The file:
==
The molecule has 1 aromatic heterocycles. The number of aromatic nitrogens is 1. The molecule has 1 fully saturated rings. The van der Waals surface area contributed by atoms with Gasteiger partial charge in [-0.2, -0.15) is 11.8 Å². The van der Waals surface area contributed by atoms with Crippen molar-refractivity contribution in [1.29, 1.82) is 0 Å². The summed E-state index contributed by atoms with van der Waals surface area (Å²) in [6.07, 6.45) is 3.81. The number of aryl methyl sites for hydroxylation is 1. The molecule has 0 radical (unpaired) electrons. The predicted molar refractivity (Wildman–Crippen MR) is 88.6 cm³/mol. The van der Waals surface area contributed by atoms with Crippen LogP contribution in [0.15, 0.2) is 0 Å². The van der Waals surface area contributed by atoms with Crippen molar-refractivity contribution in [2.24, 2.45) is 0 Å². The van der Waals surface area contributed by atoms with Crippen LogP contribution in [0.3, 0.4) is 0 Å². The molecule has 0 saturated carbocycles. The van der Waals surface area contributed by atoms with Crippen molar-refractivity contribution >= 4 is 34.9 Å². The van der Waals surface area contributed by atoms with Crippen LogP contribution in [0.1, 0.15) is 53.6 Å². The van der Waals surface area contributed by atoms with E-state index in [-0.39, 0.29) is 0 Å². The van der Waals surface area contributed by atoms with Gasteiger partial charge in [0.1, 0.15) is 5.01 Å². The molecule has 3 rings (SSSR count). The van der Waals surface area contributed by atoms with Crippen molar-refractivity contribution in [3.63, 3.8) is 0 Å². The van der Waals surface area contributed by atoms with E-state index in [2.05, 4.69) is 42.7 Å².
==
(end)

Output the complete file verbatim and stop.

The molecule has 1 aromatic heterocycles. The number of aromatic nitrogens is 1. The molecule has 1 fully saturated rings. The van der Waals surface area contributed by atoms with Gasteiger partial charge in [-0.2, -0.15) is 11.8 Å². The van der Waals surface area contributed by atoms with Crippen molar-refractivity contribution in [1.29, 1.82) is 0 Å². The summed E-state index contributed by atoms with van der Waals surface area (Å²) in [6.07, 6.45) is 3.81. The number of aryl methyl sites for hydroxylation is 1. The molecule has 0 radical (unpaired) electrons. The predicted molar refractivity (Wildman–Crippen MR) is 88.6 cm³/mol. The van der Waals surface area contributed by atoms with Crippen LogP contribution in [0.15, 0.2) is 0 Å². The van der Waals surface area contributed by atoms with Crippen molar-refractivity contribution in [2.24, 2.45) is 0 Å². The van der Waals surface area contributed by atoms with Crippen LogP contribution in [0.3, 0.4) is 0 Å². The molecule has 0 saturated carbocycles. The van der Waals surface area contributed by atoms with Crippen molar-refractivity contribution >= 4 is 34.9 Å². The van der Waals surface area contributed by atoms with Crippen LogP contribution in [0.1, 0.15) is 53.6 Å². The van der Waals surface area contributed by atoms with E-state index in [-0.39, 0.29) is 0 Å². The van der Waals surface area contributed by atoms with Gasteiger partial charge in [0.1, 0.15) is 5.01 Å². The molecule has 3 rings (SSSR count). The van der Waals surface area contributed by atoms with Crippen molar-refractivity contribution in [3.63, 3.8) is 0 Å². The van der Waals surface area contributed by atoms with E-state index in [2.05, 4.69) is 42.7 Å².